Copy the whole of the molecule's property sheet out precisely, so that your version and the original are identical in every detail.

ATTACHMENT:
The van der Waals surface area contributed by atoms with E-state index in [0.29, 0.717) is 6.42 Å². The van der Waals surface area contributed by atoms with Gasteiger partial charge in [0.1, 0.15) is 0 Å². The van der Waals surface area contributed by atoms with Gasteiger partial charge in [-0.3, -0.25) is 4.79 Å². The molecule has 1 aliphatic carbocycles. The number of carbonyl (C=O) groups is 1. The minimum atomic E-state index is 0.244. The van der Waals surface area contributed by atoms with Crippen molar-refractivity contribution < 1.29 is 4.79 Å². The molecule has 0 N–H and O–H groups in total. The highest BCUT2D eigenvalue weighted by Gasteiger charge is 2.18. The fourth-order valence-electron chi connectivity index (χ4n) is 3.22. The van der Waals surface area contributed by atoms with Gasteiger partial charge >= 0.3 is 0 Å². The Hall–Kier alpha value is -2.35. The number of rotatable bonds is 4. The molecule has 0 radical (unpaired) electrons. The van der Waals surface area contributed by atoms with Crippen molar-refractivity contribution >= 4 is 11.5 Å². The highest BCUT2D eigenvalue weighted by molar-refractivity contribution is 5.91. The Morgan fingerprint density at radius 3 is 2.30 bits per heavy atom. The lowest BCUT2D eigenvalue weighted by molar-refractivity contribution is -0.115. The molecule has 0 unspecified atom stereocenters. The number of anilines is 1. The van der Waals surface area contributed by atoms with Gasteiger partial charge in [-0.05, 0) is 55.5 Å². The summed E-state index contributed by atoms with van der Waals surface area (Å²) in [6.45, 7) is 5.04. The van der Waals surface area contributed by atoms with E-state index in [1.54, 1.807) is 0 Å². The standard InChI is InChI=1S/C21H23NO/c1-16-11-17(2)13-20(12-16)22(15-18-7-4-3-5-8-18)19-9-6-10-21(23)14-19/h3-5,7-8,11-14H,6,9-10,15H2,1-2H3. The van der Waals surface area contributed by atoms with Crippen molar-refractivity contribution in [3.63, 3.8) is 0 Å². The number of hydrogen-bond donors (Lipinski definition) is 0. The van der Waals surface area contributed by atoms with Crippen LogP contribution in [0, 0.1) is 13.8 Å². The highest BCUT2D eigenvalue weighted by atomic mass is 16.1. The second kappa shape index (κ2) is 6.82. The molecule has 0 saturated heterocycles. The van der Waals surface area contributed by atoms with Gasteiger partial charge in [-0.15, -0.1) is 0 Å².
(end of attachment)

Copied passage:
The van der Waals surface area contributed by atoms with E-state index in [0.29, 0.717) is 6.42 Å². The van der Waals surface area contributed by atoms with Gasteiger partial charge in [0.1, 0.15) is 0 Å². The van der Waals surface area contributed by atoms with Gasteiger partial charge in [-0.3, -0.25) is 4.79 Å². The molecule has 1 aliphatic carbocycles. The number of carbonyl (C=O) groups is 1. The minimum atomic E-state index is 0.244. The van der Waals surface area contributed by atoms with Crippen molar-refractivity contribution < 1.29 is 4.79 Å². The molecule has 0 N–H and O–H groups in total. The highest BCUT2D eigenvalue weighted by Gasteiger charge is 2.18. The fourth-order valence-electron chi connectivity index (χ4n) is 3.22. The van der Waals surface area contributed by atoms with Gasteiger partial charge >= 0.3 is 0 Å². The Hall–Kier alpha value is -2.35. The number of rotatable bonds is 4. The molecule has 0 radical (unpaired) electrons. The van der Waals surface area contributed by atoms with Crippen molar-refractivity contribution >= 4 is 11.5 Å². The highest BCUT2D eigenvalue weighted by molar-refractivity contribution is 5.91. The Morgan fingerprint density at radius 3 is 2.30 bits per heavy atom. The lowest BCUT2D eigenvalue weighted by molar-refractivity contribution is -0.115. The molecule has 0 unspecified atom stereocenters. The number of anilines is 1. The van der Waals surface area contributed by atoms with Gasteiger partial charge in [-0.05, 0) is 55.5 Å². The summed E-state index contributed by atoms with van der Waals surface area (Å²) in [6.45, 7) is 5.04. The van der Waals surface area contributed by atoms with E-state index in [1.54, 1.807) is 0 Å². The standard InChI is InChI=1S/C21H23NO/c1-16-11-17(2)13-20(12-16)22(15-18-7-4-3-5-8-18)19-9-6-10-21(23)14-19/h3-5,7-8,11-14H,6,9-10,15H2,1-2H3. The van der Waals surface area contributed by atoms with Crippen molar-refractivity contribution in [3.63, 3.8) is 0 Å². The number of hydrogen-bond donors (Lipinski definition) is 0. The van der Waals surface area contributed by atoms with Crippen LogP contribution in [0, 0.1) is 13.8 Å². The highest BCUT2D eigenvalue weighted by atomic mass is 16.1. The second kappa shape index (κ2) is 6.82. The molecule has 0 saturated heterocycles. The van der Waals surface area contributed by atoms with Gasteiger partial charge in [-0.15, -0.1) is 0 Å².